Leuthold’s talk titled Ceramic Art Leaving the Ghetto consisted of 200+ slides in 30 minutes, showing on onslaught of successful contemporary artists who use clay. The speed of the lecture was humorous and seemed to subtly mock NCECA for completely ignoring some of the most successful, progressive, and educational artists in the field. After the staff had to pressure Leuthold off the stage for going over his time I was left with a one-page list of incredible contemporary artists, none of which were featured at NCECA or at it’s gallery/museum affiliates.
Amanda Barr, Leslie Ferrin, Brian Harper, and Justin Rothshank held a panel discussion titled The Social (Media) Experiment and even though this topic is hashed out every year, it continues to be fascinating because the popularity of social media in the ceramic community is just getting stronger. The discussion brought up topical questions of identity, sales, self-promotion, and questioned the need for an actual gallery space. NCECA experienced the popularity of ceramicists on social media first-hand when paying conference goers were turned away from talks due to the fire department enforcing maximum capacity and they turned to NCECA’s Facebook page to express their frustration.
Many of the exhibitions were visually jumbled with no solid conceptual framework other than superficial premises like “artist-invite-artist,” or “juried exhibitions.” Many of these shows featured good work like New Bedford Museum of Art, the UMass Dartmouth University Art Gallery, and the Pouring Arts Invitational 2015, but I could not help but think I was just scrolling through my Pinteretst feed of Doug Pelztman’s, Kristen Keiffer’s, and Chris Gustin’s, all the pottery porn stars we are used to pleasuring ourselves to.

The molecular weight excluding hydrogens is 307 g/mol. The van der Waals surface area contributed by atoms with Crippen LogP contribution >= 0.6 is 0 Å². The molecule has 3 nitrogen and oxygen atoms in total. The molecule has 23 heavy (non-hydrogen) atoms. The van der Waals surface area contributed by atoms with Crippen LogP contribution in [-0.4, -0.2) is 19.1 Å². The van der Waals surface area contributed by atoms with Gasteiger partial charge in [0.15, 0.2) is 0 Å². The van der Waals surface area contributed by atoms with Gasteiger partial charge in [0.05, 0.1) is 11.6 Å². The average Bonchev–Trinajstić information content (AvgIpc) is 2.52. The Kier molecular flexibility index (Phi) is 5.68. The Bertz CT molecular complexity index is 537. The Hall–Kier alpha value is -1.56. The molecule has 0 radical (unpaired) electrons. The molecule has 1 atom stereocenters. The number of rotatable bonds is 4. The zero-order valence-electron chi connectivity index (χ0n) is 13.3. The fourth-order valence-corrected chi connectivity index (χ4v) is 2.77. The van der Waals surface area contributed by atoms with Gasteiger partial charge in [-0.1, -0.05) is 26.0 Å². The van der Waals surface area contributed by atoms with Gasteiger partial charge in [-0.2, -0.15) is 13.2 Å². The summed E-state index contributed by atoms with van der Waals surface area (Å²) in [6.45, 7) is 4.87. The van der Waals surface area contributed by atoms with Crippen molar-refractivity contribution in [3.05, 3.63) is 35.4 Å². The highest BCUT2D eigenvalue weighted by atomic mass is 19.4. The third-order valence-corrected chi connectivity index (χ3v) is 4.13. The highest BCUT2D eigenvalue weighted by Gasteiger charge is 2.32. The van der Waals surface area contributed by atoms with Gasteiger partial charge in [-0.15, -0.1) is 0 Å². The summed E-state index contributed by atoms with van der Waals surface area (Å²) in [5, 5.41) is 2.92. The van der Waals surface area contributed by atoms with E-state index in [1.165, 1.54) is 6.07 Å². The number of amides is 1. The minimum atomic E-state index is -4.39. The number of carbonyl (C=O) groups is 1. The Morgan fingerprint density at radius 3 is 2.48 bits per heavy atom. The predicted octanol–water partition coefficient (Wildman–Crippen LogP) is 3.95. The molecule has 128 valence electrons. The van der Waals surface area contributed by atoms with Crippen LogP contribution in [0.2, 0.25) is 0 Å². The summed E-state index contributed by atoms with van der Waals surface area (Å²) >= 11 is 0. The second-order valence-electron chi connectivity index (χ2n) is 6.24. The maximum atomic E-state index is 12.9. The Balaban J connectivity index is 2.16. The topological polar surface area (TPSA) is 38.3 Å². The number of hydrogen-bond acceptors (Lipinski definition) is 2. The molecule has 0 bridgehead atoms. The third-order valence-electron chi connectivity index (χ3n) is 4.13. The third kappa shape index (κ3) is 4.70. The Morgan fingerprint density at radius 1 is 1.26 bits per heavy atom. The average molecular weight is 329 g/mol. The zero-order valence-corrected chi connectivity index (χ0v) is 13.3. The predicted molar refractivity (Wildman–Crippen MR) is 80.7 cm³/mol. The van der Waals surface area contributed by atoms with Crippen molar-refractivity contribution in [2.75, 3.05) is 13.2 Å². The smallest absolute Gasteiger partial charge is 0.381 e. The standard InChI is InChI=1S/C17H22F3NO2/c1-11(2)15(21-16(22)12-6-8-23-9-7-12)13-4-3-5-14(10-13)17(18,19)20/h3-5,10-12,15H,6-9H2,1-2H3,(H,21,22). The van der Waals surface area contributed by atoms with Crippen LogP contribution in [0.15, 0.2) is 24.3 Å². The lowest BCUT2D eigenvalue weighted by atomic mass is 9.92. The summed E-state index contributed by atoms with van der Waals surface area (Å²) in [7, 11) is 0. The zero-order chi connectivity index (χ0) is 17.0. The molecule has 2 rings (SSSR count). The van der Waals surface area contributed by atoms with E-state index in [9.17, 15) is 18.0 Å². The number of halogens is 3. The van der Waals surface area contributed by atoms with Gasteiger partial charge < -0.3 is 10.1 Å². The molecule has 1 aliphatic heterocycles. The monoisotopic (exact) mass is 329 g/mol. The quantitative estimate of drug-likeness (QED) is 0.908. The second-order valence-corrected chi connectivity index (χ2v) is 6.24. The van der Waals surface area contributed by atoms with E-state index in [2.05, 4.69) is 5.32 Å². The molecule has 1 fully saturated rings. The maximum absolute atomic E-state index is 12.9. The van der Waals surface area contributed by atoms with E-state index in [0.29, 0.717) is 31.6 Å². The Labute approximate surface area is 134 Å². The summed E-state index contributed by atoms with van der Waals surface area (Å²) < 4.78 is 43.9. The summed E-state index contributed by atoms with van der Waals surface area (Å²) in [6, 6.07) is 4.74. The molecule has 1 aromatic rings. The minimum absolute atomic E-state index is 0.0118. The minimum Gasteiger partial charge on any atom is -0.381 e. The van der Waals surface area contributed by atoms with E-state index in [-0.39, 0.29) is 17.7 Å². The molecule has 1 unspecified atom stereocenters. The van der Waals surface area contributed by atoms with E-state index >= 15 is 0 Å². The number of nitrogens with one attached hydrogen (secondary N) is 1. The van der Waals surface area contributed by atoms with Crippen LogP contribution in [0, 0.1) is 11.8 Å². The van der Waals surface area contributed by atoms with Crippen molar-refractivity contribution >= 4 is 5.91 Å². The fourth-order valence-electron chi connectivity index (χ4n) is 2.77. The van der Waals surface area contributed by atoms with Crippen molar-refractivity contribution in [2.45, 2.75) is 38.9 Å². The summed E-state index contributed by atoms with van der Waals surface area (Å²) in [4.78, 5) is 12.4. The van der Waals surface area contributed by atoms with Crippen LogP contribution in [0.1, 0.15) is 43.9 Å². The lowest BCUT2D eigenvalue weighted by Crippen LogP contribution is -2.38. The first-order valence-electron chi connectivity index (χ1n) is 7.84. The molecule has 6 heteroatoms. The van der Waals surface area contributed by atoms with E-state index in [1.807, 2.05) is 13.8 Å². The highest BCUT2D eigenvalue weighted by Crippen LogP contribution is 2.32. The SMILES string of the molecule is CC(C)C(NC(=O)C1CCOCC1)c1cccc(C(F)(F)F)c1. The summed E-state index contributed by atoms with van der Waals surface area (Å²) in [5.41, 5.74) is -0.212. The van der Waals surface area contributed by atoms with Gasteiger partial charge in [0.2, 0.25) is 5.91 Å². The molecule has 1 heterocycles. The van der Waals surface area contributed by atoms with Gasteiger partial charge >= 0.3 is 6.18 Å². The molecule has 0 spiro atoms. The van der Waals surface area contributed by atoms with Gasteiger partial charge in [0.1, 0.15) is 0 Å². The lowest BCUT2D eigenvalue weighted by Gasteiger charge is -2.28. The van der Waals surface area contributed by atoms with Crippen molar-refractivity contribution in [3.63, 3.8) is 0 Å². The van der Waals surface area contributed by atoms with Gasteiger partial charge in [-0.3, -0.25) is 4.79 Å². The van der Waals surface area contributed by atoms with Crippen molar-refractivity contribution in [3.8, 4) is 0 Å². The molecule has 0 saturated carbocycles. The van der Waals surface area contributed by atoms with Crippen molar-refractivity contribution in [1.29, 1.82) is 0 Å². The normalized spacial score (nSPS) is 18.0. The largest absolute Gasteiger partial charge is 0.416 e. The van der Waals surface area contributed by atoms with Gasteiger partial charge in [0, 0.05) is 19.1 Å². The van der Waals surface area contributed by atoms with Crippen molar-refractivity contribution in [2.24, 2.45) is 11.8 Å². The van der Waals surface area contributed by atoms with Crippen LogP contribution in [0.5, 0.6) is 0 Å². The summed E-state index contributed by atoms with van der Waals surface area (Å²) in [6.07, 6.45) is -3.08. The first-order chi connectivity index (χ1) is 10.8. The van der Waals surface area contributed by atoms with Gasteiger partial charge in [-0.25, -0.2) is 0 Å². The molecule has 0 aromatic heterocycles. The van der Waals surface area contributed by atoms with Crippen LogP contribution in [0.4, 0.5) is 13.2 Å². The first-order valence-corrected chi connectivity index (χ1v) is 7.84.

David Katz had a powerful site-specific installation at Arch Contemporary that appeared to elevate the oldest farmhouse on the Sakonnet Peninsula, magically supported by an unfired clay pedestal. His basic addition had a huge visual and conceptual impact on the permanent structure, lifting it up, but also conjuring images of an inflated raft, relating to the surrounding water. It was so convincing that my first question to Katz was “Did you move this structure here or build your work around it?”
RISD’s ISB Gallery also featured meditative, process-focused work in a solo exhibit of Jim Melchert’s cracked ceramic tiles curated by Paul Kotula, Incubator for Ideas. It was an informative exhibit showing his tiles paired with past articles and images of the artist’s iconic works like Leg Pot and his recorded 1972 performance Changes: A Performance with Drying Slip. On Friday morning Melchert gave an intimate gallery talk; one that you hang on every profound word and the 30 chairs in the room were never empty. Following the inspirational talk I witnessed multiple people commenting, “This is what NCECA used to be.”
The NCECA Biennial at Brown University’s Bell Gallery was juried by Linda Christianson, Jo-Ann Conklin, and Anders Ruhwald. The trio selected 50 outstanding ceramic pieces including work by Zimra Beiner, Matt Repsher, Ned Day, Peter Pincus, and Janet MacPherson. Vlad Basarab showed a fantastic clay sculpture paired with a video titled The Archaeology of Memory- Large Book in which water was dripped onto a rapidly deteriorating unfired clay book. The video showed the process and the displayed object was the collected artifact, rich with detail and fabricated history.